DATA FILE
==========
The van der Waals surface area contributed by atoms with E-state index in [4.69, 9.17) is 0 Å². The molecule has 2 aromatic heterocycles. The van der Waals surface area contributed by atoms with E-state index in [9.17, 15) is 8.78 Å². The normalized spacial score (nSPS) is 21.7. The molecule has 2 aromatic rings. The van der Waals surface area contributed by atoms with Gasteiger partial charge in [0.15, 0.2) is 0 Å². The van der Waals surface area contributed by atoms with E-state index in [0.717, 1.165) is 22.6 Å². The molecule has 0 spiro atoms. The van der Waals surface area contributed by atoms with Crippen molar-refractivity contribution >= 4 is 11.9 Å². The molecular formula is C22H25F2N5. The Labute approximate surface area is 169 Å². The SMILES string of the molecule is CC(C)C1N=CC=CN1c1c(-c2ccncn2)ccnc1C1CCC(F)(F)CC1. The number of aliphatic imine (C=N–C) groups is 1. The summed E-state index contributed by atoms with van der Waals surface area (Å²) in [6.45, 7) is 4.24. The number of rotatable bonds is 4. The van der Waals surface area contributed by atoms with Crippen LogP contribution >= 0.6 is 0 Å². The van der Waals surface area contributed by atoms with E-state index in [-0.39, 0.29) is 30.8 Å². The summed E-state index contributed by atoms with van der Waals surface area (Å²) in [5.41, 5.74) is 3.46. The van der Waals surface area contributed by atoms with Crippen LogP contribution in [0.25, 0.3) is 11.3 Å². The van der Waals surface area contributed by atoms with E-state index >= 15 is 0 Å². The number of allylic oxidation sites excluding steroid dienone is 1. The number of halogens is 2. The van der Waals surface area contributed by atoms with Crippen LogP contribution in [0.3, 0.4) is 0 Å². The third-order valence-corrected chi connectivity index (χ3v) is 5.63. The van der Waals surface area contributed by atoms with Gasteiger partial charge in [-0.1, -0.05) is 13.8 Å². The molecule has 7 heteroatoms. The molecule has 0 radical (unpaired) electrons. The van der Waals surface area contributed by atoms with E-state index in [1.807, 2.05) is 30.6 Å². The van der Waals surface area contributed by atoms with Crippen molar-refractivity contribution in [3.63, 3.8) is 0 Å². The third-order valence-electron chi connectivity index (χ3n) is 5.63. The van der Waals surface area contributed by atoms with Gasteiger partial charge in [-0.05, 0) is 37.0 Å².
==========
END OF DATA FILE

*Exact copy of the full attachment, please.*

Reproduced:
The van der Waals surface area contributed by atoms with E-state index in [4.69, 9.17) is 0 Å². The molecule has 2 aromatic heterocycles. The van der Waals surface area contributed by atoms with E-state index in [9.17, 15) is 8.78 Å². The normalized spacial score (nSPS) is 21.7. The molecule has 2 aromatic rings. The van der Waals surface area contributed by atoms with Gasteiger partial charge in [0.15, 0.2) is 0 Å². The van der Waals surface area contributed by atoms with E-state index in [0.717, 1.165) is 22.6 Å². The molecule has 0 spiro atoms. The van der Waals surface area contributed by atoms with Crippen molar-refractivity contribution >= 4 is 11.9 Å². The molecular formula is C22H25F2N5. The Labute approximate surface area is 169 Å². The SMILES string of the molecule is CC(C)C1N=CC=CN1c1c(-c2ccncn2)ccnc1C1CCC(F)(F)CC1. The number of aliphatic imine (C=N–C) groups is 1. The summed E-state index contributed by atoms with van der Waals surface area (Å²) in [6.45, 7) is 4.24. The number of rotatable bonds is 4. The van der Waals surface area contributed by atoms with Crippen LogP contribution >= 0.6 is 0 Å². The van der Waals surface area contributed by atoms with E-state index in [-0.39, 0.29) is 30.8 Å². The summed E-state index contributed by atoms with van der Waals surface area (Å²) in [5.41, 5.74) is 3.46. The van der Waals surface area contributed by atoms with Crippen LogP contribution in [0.25, 0.3) is 11.3 Å². The van der Waals surface area contributed by atoms with E-state index >= 15 is 0 Å². The number of allylic oxidation sites excluding steroid dienone is 1. The number of halogens is 2. The van der Waals surface area contributed by atoms with Crippen LogP contribution in [0.3, 0.4) is 0 Å². The third-order valence-corrected chi connectivity index (χ3v) is 5.63. The van der Waals surface area contributed by atoms with Gasteiger partial charge in [-0.1, -0.05) is 13.8 Å². The molecule has 7 heteroatoms. The molecule has 0 radical (unpaired) electrons. The van der Waals surface area contributed by atoms with E-state index in [1.807, 2.05) is 30.6 Å². The van der Waals surface area contributed by atoms with Crippen molar-refractivity contribution in [3.63, 3.8) is 0 Å². The third-order valence-electron chi connectivity index (χ3n) is 5.63. The van der Waals surface area contributed by atoms with Gasteiger partial charge in [-0.05, 0) is 37.0 Å².